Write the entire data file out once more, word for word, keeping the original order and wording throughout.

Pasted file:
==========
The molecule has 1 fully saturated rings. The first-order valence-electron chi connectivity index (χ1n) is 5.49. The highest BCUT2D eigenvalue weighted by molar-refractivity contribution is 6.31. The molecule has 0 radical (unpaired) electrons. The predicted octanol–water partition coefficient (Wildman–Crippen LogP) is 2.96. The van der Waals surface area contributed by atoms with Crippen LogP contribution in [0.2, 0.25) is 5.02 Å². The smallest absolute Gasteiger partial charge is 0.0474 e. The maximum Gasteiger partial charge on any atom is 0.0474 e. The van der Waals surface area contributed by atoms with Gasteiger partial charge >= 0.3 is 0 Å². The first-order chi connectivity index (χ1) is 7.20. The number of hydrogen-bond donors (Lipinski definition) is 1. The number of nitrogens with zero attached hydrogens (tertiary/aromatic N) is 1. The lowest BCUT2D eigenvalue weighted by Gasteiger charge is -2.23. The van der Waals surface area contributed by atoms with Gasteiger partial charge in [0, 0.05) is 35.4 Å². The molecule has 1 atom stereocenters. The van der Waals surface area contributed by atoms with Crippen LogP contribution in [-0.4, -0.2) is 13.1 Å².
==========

The molecule has 1 fully saturated rings. The first-order valence-electron chi connectivity index (χ1n) is 5.49. The highest BCUT2D eigenvalue weighted by molar-refractivity contribution is 6.31. The molecule has 0 radical (unpaired) electrons. The predicted octanol–water partition coefficient (Wildman–Crippen LogP) is 2.96. The van der Waals surface area contributed by atoms with Crippen LogP contribution in [0.2, 0.25) is 5.02 Å². The smallest absolute Gasteiger partial charge is 0.0474 e. The maximum Gasteiger partial charge on any atom is 0.0474 e. The van der Waals surface area contributed by atoms with Gasteiger partial charge >= 0.3 is 0 Å². The first-order chi connectivity index (χ1) is 7.20. The number of hydrogen-bond donors (Lipinski definition) is 1. The number of nitrogens with zero attached hydrogens (tertiary/aromatic N) is 1. The lowest BCUT2D eigenvalue weighted by Gasteiger charge is -2.23. The van der Waals surface area contributed by atoms with Gasteiger partial charge in [0, 0.05) is 35.4 Å². The molecule has 1 atom stereocenters. The van der Waals surface area contributed by atoms with Crippen LogP contribution in [-0.4, -0.2) is 13.1 Å².